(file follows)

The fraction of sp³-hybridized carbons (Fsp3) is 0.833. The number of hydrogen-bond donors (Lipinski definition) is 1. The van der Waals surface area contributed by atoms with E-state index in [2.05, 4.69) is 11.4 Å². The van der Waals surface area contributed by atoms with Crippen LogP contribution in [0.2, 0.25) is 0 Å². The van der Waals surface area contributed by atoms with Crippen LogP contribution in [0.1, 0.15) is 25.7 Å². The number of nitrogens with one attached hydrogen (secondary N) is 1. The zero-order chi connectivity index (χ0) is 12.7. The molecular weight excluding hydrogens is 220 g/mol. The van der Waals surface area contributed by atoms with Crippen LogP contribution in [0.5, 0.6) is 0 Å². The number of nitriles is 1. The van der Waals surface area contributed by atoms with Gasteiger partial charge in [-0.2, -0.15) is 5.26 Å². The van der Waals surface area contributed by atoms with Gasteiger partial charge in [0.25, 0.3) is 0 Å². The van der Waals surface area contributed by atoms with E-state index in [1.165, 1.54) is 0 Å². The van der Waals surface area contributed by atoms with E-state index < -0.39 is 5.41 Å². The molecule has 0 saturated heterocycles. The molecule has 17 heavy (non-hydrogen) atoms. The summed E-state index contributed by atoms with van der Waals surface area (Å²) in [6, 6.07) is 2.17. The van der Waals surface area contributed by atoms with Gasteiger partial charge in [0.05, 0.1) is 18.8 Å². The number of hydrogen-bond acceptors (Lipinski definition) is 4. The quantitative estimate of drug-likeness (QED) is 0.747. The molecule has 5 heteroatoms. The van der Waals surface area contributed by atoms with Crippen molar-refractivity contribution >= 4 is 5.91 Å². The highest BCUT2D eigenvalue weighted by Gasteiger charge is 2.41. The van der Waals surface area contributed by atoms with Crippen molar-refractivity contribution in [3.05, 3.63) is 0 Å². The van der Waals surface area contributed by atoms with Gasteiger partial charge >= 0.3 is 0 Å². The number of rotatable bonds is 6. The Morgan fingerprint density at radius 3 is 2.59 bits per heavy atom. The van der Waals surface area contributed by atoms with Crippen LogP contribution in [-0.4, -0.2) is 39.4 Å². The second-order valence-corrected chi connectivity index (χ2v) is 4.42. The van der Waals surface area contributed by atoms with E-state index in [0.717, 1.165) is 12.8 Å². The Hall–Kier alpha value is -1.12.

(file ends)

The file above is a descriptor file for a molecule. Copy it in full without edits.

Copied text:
The fraction of sp³-hybridized carbons (Fsp3) is 0.833. The number of hydrogen-bond donors (Lipinski definition) is 1. The van der Waals surface area contributed by atoms with E-state index in [2.05, 4.69) is 11.4 Å². The van der Waals surface area contributed by atoms with Crippen LogP contribution in [0.2, 0.25) is 0 Å². The van der Waals surface area contributed by atoms with Crippen LogP contribution in [0.1, 0.15) is 25.7 Å². The number of nitrogens with one attached hydrogen (secondary N) is 1. The zero-order chi connectivity index (χ0) is 12.7. The molecular weight excluding hydrogens is 220 g/mol. The van der Waals surface area contributed by atoms with Crippen LogP contribution in [0.5, 0.6) is 0 Å². The number of nitriles is 1. The van der Waals surface area contributed by atoms with Gasteiger partial charge in [-0.2, -0.15) is 5.26 Å². The van der Waals surface area contributed by atoms with Gasteiger partial charge in [0.25, 0.3) is 0 Å². The van der Waals surface area contributed by atoms with E-state index in [1.165, 1.54) is 0 Å². The van der Waals surface area contributed by atoms with E-state index < -0.39 is 5.41 Å². The molecule has 0 saturated heterocycles. The molecule has 17 heavy (non-hydrogen) atoms. The summed E-state index contributed by atoms with van der Waals surface area (Å²) in [6, 6.07) is 2.17. The van der Waals surface area contributed by atoms with Gasteiger partial charge in [0.05, 0.1) is 18.8 Å². The number of hydrogen-bond acceptors (Lipinski definition) is 4. The quantitative estimate of drug-likeness (QED) is 0.747. The molecule has 5 heteroatoms. The van der Waals surface area contributed by atoms with Crippen molar-refractivity contribution >= 4 is 5.91 Å². The highest BCUT2D eigenvalue weighted by Gasteiger charge is 2.41. The van der Waals surface area contributed by atoms with Crippen molar-refractivity contribution in [3.05, 3.63) is 0 Å². The van der Waals surface area contributed by atoms with Gasteiger partial charge >= 0.3 is 0 Å². The number of rotatable bonds is 6. The Morgan fingerprint density at radius 3 is 2.59 bits per heavy atom. The van der Waals surface area contributed by atoms with Crippen LogP contribution in [-0.4, -0.2) is 39.4 Å². The second-order valence-corrected chi connectivity index (χ2v) is 4.42. The van der Waals surface area contributed by atoms with E-state index in [0.717, 1.165) is 12.8 Å². The Hall–Kier alpha value is -1.12.